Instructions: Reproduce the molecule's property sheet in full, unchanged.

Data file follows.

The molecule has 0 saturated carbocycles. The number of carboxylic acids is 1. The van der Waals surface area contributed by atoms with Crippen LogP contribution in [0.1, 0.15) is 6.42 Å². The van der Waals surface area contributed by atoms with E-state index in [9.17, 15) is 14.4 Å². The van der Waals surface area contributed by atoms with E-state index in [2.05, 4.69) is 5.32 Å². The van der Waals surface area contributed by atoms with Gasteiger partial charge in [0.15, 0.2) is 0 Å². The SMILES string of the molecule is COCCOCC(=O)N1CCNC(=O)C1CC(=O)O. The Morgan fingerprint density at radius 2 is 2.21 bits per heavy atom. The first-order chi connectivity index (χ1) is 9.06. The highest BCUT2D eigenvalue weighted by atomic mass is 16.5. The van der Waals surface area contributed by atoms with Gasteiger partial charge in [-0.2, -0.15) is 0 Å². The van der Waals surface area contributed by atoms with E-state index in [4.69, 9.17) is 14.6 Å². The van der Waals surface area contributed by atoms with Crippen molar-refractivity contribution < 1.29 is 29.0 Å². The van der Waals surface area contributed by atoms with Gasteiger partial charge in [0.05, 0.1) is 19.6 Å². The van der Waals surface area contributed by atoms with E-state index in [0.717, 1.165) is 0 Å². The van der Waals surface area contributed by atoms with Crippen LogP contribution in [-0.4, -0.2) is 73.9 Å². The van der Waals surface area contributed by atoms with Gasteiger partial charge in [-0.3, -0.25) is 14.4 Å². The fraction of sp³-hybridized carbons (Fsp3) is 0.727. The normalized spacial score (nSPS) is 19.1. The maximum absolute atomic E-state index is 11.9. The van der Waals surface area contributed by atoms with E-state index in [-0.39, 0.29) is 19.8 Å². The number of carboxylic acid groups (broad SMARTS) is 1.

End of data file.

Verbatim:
The molecule has 0 saturated carbocycles. The number of carboxylic acids is 1. The van der Waals surface area contributed by atoms with Crippen LogP contribution in [0.1, 0.15) is 6.42 Å². The van der Waals surface area contributed by atoms with E-state index in [9.17, 15) is 14.4 Å². The van der Waals surface area contributed by atoms with E-state index in [2.05, 4.69) is 5.32 Å². The van der Waals surface area contributed by atoms with Gasteiger partial charge in [0.15, 0.2) is 0 Å². The SMILES string of the molecule is COCCOCC(=O)N1CCNC(=O)C1CC(=O)O. The Morgan fingerprint density at radius 2 is 2.21 bits per heavy atom. The first-order chi connectivity index (χ1) is 9.06. The highest BCUT2D eigenvalue weighted by atomic mass is 16.5. The van der Waals surface area contributed by atoms with Gasteiger partial charge in [-0.2, -0.15) is 0 Å². The van der Waals surface area contributed by atoms with E-state index in [4.69, 9.17) is 14.6 Å². The van der Waals surface area contributed by atoms with Crippen molar-refractivity contribution < 1.29 is 29.0 Å². The van der Waals surface area contributed by atoms with Gasteiger partial charge in [0.05, 0.1) is 19.6 Å². The van der Waals surface area contributed by atoms with E-state index in [0.717, 1.165) is 0 Å². The van der Waals surface area contributed by atoms with Crippen LogP contribution in [-0.4, -0.2) is 73.9 Å². The van der Waals surface area contributed by atoms with Gasteiger partial charge in [-0.3, -0.25) is 14.4 Å². The fraction of sp³-hybridized carbons (Fsp3) is 0.727. The normalized spacial score (nSPS) is 19.1. The maximum absolute atomic E-state index is 11.9. The van der Waals surface area contributed by atoms with E-state index in [-0.39, 0.29) is 19.8 Å². The number of carboxylic acid groups (broad SMARTS) is 1.